Monologue of The Week -Broccoli Bacon Mess


Broccoli Bacon Mess

So last night I choked. I really, really choked, you know, the real deal. The coughing thing, the watery eyes thing, my hands on my throat thing. I couldn’t breathe for about 10 seconds, well it felt like 10 minutes, but you know what I mean. It all started because I wouldn’t eat my broccoli. I mean, come on, who wants to eat broccoli anyway? Not me. So my dad sizzled up some bacon, which smelled really, really good, and cut it up and covered it all over my broccoli. There was more bacon than broccoli, and I was like, sure why not. So I took a huge forkful of the stuff, shoved that heaping pile of bacon-broccoli in my mouth and it tasted so good I didn’t think to start chewing. I just kind of swallowed it all in one gulp, and then something bad happened. That huge glob of broccoli-bacon got stuck right here, right where it is supposed to go down, but well, it didn’t, and that’s where things got bad and got bad fast. I stood up and grabbed the table, and I moved my head forward to try and throw up the mess, but that didn’t work. I wasn’t sure how long I was going to hold my breath, and I was very scared. My dad rushed over and smacked my back a few times and the next thing I know I was coughing real hard and that huge glob of bacon and broccoli started falling out of me. I think some of it even came out of my nose. It went all over the table, and some of it landed on the floor. I took a few deep breaths, and my mom helped me to calm down. I started to cry, and then I laughed. After I laughed a little more Dad asked if I wanted some more broccoli and bacon. I passed on that one.

Monologue of The Week -Sledding In Trouble


This week’s monologue was written by my daughter Shayna Levy.

We used to sled down the hill, but not the baby one. The one for big kids. Like me. And my brother. We would drag the sled up, and I would get on. He would hold it and jump on, and away we go. But then I broke my arm. So when I healed and could sled again, Mom made us use the baby one. We were embarrassed, and held our heads down. It wasn’t NEARLY as fun. No thrill. AT ALL. So we went back up on the big kid one. But that’s when Mom came to pick us up. And she saw us on the big kid hill. TROUBLE! We ran down the other side of the hill. This was good, this was good. But she found us. She found us! She really did! We got in trouble. But mainly me because I had broken my arm and needed to be CAREFUL. What a pointless word. Careful. Anyway, now Mom took away our sled and Dad won’t buy us another one. So now we just have snowball fights.

Monologue of The Week – The Dry Cleaner Tailor


The clothes, they come in wrinkly, like some of my customers. But they come out shiny, like some of my other customers. A lady brought in a blouse that had been on the bottom of her closet floor for six months she tells me. The blouse looked like a prune, it was shriveled and small. I thought to myself, now that is a big project, and we can do it. We can fix anything here. I took the shriveled shirt and fed it through our machines. Then I sent it to our steam room, and I sent it through our machines again. When it was all done and all dry, it looked amazing. The lady picked up her shirt and was so excited. That was a great moment for me. You know we fix clothes that have the threads all messed up, we are also tailors here in the shop. I can sew really well, and so can everybody else here. We take the holes in your pants and sew them right back up. We take buttons and we sew them back on. We can make your pant legs shorter or longer, and we can do the same with a skirt or a dress. We measure you really well so we get it right. We’ve never had an issue. So bring your wrinkled clothes and your tattered threads, and we’ll fix you right up.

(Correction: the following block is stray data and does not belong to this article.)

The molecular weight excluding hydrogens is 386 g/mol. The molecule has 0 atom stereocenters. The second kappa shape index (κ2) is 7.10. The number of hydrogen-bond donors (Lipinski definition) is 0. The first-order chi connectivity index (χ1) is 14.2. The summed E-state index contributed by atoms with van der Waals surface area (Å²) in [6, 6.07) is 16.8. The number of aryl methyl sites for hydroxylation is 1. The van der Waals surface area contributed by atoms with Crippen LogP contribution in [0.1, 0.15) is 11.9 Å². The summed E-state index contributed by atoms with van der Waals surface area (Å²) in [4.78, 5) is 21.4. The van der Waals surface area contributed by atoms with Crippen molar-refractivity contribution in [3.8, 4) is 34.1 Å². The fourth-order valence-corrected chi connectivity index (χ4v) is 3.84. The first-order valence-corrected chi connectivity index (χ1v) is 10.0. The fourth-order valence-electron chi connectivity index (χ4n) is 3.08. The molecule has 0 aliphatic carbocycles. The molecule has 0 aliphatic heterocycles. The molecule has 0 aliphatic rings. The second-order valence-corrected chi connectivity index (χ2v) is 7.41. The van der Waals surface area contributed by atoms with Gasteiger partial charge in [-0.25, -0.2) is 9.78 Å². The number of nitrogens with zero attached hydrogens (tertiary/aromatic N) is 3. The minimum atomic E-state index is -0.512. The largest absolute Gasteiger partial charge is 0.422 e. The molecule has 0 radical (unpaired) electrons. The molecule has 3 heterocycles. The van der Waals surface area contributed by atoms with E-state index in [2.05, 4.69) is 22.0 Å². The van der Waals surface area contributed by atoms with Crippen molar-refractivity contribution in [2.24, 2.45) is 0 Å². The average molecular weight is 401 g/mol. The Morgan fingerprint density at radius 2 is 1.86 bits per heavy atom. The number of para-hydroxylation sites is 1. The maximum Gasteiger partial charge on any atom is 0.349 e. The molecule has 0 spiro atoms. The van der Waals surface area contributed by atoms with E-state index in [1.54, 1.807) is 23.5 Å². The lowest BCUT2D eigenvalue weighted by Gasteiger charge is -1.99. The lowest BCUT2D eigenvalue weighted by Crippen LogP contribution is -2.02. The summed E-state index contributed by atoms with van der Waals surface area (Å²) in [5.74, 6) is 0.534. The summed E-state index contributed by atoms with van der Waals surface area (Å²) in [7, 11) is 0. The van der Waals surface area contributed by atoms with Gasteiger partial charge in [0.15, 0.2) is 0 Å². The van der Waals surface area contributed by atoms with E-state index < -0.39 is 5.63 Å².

Composed by Joshua Levy

Monologue of The Week – Benched


By Joshua Levy

I want to play, let me in, let me in, I can score. It’s not like it’s the end of the world that I am not passing two classes. Just because I didn’t study enough doesn’t mean I don’t know enough. Go ahead ask me anything about it. I’ll tell you all the facts, big ones, small ones, trivial ones, important ones, and the facts in between. Oh, this is so not cool. At least they let me put on the uniform. I am still a part of this team even though I am here. On the bench. Warming it up. With the fans behind me. Screaming for my team. Watching my team get beat, and oh man, they are getting beat pretty bad. Its not like they would do any better even if I was playing. Well, that’s not true. I know how to put points on the board. And everybody else here knows it. Even our mascot is sad to see me on the bench. My parents aren’t thrilled that I am on the bench because of my grades, but well, like I said, I still know my facts. I can keep it all straight. Oh look, now we are losing really bad. This is awful. Put me in, can’t you just put me in for a few? Until I score a little, just to get us back in the game. Oh, I didn’t think so, but thought I would ask anyway. It’s only two classes. I can fix that up and I can play at the next game. I am going to tutoring tomorrow, and that will help me, not like I need the help because like I told you, I know my facts. Hey, that was a foul! Come on coach, you have to argue that one. Oh right, I am on the bench, and I can’t even get them to call a foul. It’s okay, I’ll get my grades back to normal and you’ll see. I’m on the bench now, but next week I’ll be there playing and we’ll be winning.

Monologue of The Week – Sammi

Welcome to the new weekly series – Monologue of The Week. I’ll publish an original monologue composed by: me, or one of our instructors, or one of our volunteers, or one of our students, or by a special guest in our programs.